Consultation Critical to Making Farm Labour Legislation Workable: Manitoba Farm Leader

Doug Chorney

Details of Alberta’s proposed farm workplace regulations have yet to be formalized, but it’s important farmers remain engaged in shaping what any rules look like, says a farm leader from another NDP-run prairie province.

Bill 6 would subject Alberta farms and ranches to Occupational Health and Safety Legislation while making Workers’ Compensation Board insurance coverage mandatory for workers.

Manitoba farms have been subject to mandatory Workers’ Compensation coverage for employees (not family members) since 2009. Workplace Safety and Health regulations have been in place since the late ’70s, explains Doug Chorney, vice-chair of the Canadian Agricultural Human Resource Council and past president of Manitoba’s Keystone Agricultural Producers, in the video above.

“We’ve worked very hard at helping our members transition and consulted closely with government to make it practical for farmers in this transition,” he says. “I would recommend, if Alberta is looking for suggestions, that they keep talking and consulting with government to ensure the challenges farmers face because of the unique nature of agriculture are brought to the attention of decision-makers so that they bring things forward that make sense at the farm level.”

He says Workplace Safety and Health authorities in Manitoba have been flexible in allowing farmers to become compliant with workplace regulations. KAP and the Manitoba government (through SAFE Work Manitoba) have hosted safety workshops and hired a consultant to visit farms at no cost to the farmer to identify and assess potential compliance issues.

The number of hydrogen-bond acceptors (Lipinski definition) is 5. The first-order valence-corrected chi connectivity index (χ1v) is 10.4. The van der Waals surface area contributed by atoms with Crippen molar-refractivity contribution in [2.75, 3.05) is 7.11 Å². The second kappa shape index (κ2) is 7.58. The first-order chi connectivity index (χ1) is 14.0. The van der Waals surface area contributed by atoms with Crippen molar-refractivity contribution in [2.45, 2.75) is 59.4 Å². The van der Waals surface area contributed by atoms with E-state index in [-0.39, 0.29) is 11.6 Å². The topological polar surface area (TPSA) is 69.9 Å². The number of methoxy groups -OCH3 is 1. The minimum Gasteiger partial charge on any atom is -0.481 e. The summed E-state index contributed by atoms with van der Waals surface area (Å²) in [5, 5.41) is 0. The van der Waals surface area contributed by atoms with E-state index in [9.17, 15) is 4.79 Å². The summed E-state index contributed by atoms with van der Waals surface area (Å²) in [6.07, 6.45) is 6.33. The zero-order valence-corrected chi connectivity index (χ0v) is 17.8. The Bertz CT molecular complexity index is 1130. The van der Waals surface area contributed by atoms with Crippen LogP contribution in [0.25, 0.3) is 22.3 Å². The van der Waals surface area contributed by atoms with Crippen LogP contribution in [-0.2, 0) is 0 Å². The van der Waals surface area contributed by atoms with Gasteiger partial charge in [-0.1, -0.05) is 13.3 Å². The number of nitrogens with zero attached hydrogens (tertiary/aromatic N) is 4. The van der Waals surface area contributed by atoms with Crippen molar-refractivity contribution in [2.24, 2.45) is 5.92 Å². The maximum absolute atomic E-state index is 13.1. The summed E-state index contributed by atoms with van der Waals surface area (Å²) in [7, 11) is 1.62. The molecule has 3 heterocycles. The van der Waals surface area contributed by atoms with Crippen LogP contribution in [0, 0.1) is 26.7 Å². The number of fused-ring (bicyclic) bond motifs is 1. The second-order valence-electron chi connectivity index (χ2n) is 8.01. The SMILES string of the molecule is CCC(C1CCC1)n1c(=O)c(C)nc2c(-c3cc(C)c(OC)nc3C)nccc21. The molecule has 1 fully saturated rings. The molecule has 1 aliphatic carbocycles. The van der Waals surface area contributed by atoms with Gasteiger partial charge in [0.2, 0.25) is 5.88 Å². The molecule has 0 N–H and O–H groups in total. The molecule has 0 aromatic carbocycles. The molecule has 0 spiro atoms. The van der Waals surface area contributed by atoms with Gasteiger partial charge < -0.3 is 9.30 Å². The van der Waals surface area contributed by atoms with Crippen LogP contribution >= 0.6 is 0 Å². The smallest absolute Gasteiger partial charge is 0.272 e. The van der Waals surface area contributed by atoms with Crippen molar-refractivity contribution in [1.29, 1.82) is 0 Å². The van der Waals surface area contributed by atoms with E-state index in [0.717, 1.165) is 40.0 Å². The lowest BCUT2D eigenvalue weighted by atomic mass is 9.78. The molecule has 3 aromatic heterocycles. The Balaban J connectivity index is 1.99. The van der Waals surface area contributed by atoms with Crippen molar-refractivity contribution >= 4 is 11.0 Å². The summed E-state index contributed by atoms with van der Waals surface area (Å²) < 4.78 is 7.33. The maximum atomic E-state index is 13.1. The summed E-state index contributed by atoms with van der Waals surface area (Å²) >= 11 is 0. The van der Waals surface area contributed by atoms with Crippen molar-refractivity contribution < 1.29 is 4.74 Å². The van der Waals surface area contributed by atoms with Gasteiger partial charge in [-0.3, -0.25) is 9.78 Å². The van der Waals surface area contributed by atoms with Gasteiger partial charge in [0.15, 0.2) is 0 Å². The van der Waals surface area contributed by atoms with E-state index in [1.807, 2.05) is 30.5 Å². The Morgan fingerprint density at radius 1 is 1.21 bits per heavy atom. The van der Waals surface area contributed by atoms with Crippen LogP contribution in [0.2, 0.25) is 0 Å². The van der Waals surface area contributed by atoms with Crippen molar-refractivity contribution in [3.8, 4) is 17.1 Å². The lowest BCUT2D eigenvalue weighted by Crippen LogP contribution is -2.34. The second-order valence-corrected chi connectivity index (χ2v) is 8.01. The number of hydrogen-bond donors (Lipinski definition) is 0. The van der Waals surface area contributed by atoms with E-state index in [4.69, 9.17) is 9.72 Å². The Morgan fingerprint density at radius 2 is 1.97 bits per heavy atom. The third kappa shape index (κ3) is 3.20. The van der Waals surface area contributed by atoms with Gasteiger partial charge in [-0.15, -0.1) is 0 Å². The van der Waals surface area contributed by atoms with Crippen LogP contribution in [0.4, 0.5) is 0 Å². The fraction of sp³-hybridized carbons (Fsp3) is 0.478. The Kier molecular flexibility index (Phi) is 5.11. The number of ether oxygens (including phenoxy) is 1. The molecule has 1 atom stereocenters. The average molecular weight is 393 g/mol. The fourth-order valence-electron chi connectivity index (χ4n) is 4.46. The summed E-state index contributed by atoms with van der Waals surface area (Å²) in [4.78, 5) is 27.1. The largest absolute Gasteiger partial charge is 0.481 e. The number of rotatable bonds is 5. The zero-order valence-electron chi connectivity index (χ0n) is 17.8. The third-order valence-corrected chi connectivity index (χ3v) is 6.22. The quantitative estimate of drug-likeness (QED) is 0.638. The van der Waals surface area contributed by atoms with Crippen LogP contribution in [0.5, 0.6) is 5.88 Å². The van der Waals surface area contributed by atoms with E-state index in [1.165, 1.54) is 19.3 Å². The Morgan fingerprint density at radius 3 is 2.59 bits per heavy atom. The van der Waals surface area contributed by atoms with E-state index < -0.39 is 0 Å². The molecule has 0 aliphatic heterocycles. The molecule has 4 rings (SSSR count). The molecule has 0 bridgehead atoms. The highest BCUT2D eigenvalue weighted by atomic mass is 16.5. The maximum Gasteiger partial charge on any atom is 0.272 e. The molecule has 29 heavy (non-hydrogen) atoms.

“There have been some farmers who choose to reject any type of change and that can be really difficult for them when they become the focus of an investigation,” says Chorney.

Farmers and farm groups in Alberta are frustrated the government did not hold meaningful consultations with them before introducing the legislation. There are serious concerns the changes will not be practical, with many people worried new restrictions will lead to the demise of the family farm lifestyle.

While Alberta’s situation is completely separate, Chorney says that hasn’t been the case in Manitoba: “It is a manageable issue for family farms to continue their lifestyle and still deal with all these compliance issues.”


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